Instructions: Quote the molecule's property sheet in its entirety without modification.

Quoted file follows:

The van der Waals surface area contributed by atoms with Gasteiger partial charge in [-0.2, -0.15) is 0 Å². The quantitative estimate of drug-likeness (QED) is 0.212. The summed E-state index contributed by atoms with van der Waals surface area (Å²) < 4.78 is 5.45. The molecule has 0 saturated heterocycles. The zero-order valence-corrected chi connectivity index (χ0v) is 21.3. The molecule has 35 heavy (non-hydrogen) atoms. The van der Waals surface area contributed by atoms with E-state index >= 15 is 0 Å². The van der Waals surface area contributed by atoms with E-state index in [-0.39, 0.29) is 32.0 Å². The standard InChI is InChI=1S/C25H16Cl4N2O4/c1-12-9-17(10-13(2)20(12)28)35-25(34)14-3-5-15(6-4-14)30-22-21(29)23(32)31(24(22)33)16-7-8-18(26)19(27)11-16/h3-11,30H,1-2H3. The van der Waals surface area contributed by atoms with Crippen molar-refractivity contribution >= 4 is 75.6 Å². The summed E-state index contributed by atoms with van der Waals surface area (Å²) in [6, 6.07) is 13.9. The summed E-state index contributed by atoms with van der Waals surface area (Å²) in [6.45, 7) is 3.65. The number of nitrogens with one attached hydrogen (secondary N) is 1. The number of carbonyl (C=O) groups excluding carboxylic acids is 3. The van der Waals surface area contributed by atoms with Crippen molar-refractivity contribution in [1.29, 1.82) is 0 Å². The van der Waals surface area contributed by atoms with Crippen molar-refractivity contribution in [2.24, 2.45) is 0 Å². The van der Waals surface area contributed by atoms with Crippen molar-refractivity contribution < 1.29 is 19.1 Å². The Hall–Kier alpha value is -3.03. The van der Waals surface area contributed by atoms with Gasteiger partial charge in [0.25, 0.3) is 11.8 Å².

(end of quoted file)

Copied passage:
The van der Waals surface area contributed by atoms with Gasteiger partial charge in [-0.2, -0.15) is 0 Å². The quantitative estimate of drug-likeness (QED) is 0.212. The summed E-state index contributed by atoms with van der Waals surface area (Å²) < 4.78 is 5.45. The molecule has 0 saturated heterocycles. The zero-order valence-corrected chi connectivity index (χ0v) is 21.3. The molecule has 35 heavy (non-hydrogen) atoms. The van der Waals surface area contributed by atoms with E-state index >= 15 is 0 Å². The van der Waals surface area contributed by atoms with E-state index in [-0.39, 0.29) is 32.0 Å². The standard InChI is InChI=1S/C25H16Cl4N2O4/c1-12-9-17(10-13(2)20(12)28)35-25(34)14-3-5-15(6-4-14)30-22-21(29)23(32)31(24(22)33)16-7-8-18(26)19(27)11-16/h3-11,30H,1-2H3. The van der Waals surface area contributed by atoms with Crippen molar-refractivity contribution >= 4 is 75.6 Å². The summed E-state index contributed by atoms with van der Waals surface area (Å²) in [6, 6.07) is 13.9. The summed E-state index contributed by atoms with van der Waals surface area (Å²) in [6.45, 7) is 3.65. The number of nitrogens with one attached hydrogen (secondary N) is 1. The number of carbonyl (C=O) groups excluding carboxylic acids is 3. The van der Waals surface area contributed by atoms with Crippen molar-refractivity contribution in [1.29, 1.82) is 0 Å². The van der Waals surface area contributed by atoms with Crippen molar-refractivity contribution in [2.24, 2.45) is 0 Å². The van der Waals surface area contributed by atoms with Crippen molar-refractivity contribution < 1.29 is 19.1 Å². The Hall–Kier alpha value is -3.03. The van der Waals surface area contributed by atoms with Gasteiger partial charge in [0.25, 0.3) is 11.8 Å².